Naomi Ehrich Leonard is the Edwin S. Wilsey Professor of Mechanical and Aerospace Engineering and associated faculty member of the Program in Applied and Computational Mathematics at Princeton University. She is Director of Princeton’s Council on Science and Technology and affiliated faculty member of the Princeton Neuroscience Institute and Program on Quantitative and Computational Biology. She received her BSE in Mechanical Engineering from Princeton University and her PhD in Electrical Engineering from the University of Maryland. Leonard is a MacArthur Fellow, a member of the American Academy of Arts and Sciences, and a Fellow of the ASME, IEEE, IFAC, and SIAM.
Leonard’s background includes feedback control theory, nonlinear dynamics, geometric mechanics, and robotics, where she has made contributions both to theory and to application. She studies and designs complex, dynamical systems comprised of many interacting agents, including, for example, animals, robots, and/or humans that move, sense, and decide together. Her research program emphasizes the development of analytically tractable mathematical models of collective dynamics that provide the systematic means to examine the role of feedback (responsive behavior), interconnection (who is communicating with whom), heterogeneity (individual differences) in the behavior, learning, and resilience of groups in changing environments.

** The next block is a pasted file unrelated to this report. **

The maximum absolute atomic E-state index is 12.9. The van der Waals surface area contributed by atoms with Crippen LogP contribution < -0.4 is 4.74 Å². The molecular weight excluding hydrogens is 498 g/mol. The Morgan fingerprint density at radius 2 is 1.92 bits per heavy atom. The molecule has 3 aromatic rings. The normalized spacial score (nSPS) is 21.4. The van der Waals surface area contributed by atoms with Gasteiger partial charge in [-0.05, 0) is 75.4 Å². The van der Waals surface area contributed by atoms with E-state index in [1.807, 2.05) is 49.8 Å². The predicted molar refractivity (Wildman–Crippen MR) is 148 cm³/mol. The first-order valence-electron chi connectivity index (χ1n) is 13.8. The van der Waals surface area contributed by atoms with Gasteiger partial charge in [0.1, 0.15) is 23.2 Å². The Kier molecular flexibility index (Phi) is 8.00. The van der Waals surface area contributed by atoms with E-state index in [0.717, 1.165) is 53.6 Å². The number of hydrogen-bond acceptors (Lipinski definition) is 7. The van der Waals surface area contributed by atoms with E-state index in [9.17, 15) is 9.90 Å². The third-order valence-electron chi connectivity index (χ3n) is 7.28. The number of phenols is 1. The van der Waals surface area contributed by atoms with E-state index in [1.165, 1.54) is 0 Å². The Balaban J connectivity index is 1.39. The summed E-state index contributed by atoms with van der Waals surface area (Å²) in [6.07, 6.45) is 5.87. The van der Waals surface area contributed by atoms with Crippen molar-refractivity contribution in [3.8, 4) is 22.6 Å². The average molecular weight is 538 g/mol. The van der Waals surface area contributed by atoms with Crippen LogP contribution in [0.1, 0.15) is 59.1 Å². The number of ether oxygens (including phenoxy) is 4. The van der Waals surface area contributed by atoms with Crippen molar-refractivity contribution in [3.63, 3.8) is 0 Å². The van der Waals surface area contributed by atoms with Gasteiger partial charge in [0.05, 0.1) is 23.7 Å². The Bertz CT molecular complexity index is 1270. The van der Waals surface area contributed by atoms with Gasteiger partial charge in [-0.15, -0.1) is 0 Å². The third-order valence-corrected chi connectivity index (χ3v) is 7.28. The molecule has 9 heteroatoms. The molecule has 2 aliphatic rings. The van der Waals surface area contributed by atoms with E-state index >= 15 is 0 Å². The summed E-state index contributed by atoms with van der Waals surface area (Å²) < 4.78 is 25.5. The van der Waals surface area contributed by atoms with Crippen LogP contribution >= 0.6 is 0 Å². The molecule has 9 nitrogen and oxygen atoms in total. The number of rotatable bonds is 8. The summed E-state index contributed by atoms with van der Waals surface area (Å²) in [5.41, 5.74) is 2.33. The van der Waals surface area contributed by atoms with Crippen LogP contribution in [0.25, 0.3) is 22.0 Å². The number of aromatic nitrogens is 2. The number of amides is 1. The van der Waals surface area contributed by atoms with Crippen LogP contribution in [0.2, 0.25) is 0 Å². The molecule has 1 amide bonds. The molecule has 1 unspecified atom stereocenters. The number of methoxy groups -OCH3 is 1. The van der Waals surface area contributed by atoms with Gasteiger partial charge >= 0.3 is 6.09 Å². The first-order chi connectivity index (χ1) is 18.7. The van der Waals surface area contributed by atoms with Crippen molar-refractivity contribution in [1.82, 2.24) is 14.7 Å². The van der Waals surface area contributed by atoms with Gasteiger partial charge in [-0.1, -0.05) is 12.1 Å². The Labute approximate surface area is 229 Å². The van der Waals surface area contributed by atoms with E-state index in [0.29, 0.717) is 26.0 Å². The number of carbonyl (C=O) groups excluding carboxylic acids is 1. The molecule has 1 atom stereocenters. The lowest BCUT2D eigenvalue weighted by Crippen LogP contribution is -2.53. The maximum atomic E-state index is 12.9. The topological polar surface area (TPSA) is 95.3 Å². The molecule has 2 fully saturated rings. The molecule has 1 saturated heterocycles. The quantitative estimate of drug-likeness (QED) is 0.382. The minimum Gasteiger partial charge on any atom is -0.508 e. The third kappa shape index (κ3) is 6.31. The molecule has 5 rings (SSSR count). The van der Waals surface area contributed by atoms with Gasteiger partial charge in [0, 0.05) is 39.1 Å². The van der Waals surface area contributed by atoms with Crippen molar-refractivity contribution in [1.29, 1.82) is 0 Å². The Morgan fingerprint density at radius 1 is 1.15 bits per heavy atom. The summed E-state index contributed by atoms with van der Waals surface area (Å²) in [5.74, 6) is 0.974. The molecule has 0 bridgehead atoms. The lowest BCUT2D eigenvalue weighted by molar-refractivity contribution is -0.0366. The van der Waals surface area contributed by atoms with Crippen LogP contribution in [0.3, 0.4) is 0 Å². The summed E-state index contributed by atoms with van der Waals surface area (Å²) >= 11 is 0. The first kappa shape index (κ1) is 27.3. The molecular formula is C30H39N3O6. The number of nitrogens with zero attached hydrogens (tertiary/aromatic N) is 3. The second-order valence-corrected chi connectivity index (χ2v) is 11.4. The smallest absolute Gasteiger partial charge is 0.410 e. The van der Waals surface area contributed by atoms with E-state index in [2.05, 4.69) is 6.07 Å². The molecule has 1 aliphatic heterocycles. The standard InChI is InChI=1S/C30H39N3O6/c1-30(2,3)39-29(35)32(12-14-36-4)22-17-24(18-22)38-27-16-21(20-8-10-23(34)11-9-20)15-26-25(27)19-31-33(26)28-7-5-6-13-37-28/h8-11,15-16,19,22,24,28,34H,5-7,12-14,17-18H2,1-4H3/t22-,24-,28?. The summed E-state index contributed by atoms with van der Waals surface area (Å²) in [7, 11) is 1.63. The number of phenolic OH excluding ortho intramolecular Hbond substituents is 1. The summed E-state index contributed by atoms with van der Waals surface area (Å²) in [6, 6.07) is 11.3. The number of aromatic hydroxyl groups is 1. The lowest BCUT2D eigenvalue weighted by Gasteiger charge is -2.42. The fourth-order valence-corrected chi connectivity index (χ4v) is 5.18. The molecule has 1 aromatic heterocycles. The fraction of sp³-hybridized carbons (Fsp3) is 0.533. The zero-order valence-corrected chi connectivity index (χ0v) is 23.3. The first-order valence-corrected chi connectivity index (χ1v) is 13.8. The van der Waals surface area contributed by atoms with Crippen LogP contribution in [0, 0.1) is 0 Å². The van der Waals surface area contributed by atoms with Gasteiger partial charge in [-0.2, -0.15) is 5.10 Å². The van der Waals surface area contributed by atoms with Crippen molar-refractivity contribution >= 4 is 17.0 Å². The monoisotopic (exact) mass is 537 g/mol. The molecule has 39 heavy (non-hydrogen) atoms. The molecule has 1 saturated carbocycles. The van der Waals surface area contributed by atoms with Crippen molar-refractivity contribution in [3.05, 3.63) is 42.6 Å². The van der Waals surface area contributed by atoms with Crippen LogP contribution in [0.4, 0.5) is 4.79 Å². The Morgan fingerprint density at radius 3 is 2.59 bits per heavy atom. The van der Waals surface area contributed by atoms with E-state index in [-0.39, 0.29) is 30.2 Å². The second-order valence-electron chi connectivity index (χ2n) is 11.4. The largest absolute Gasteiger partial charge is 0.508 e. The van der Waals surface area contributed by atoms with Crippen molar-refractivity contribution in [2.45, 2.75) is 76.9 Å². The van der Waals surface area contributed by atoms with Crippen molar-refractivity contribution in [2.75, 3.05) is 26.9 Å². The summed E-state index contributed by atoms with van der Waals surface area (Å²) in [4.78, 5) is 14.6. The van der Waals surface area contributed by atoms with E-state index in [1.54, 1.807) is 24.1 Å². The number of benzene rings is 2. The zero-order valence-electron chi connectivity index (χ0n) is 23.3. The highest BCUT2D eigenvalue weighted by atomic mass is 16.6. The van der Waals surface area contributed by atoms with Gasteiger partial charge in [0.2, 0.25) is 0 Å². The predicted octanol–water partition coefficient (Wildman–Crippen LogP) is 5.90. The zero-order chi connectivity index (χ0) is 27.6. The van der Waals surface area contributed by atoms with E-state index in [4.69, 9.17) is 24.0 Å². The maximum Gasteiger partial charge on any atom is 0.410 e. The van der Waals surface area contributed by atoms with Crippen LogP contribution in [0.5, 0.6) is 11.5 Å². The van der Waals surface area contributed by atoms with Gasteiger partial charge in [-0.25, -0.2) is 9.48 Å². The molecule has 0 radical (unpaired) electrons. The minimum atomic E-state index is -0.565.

Leveraging mathematical models, Leonard has studied mechanisms of collective behavior in fish schools, bird flocks, honeybee swarms, and ant colonies, and she has designed rules for distributed robotic vehicles to perform collaborative tasks ranging from adaptive ocean sampling to trash collection in human-populated spaces. She led a large, collaborative, multidisciplinary Adaptive Sampling and Prediction project on the development and demonstration, in Monterey Bay, CA in 2006, of an automated and adaptive ocean observing system consisting of a coordinated network of underwater robotic vehicles that move about on their own and carry sensors to collect scientific data about the ocean.
Leonard has enjoyed a long history of collaboration across disciplines, including with researchers from oceanography, ecology and evolutionary biology, neuroscience and psychology, and most recently from political science. A former student of dance and life-long dance enthusiast, she has grown increasingly interested in intersections with dance and composition. In 2010 she co-created Flock Logic, an art-making project that explores what happens when dancers carry out the rules used in models of flocking birds. She subsequently collaborated on the rule-based improvisational dance piece There Might Be Others, which premiered in New York City in 2016.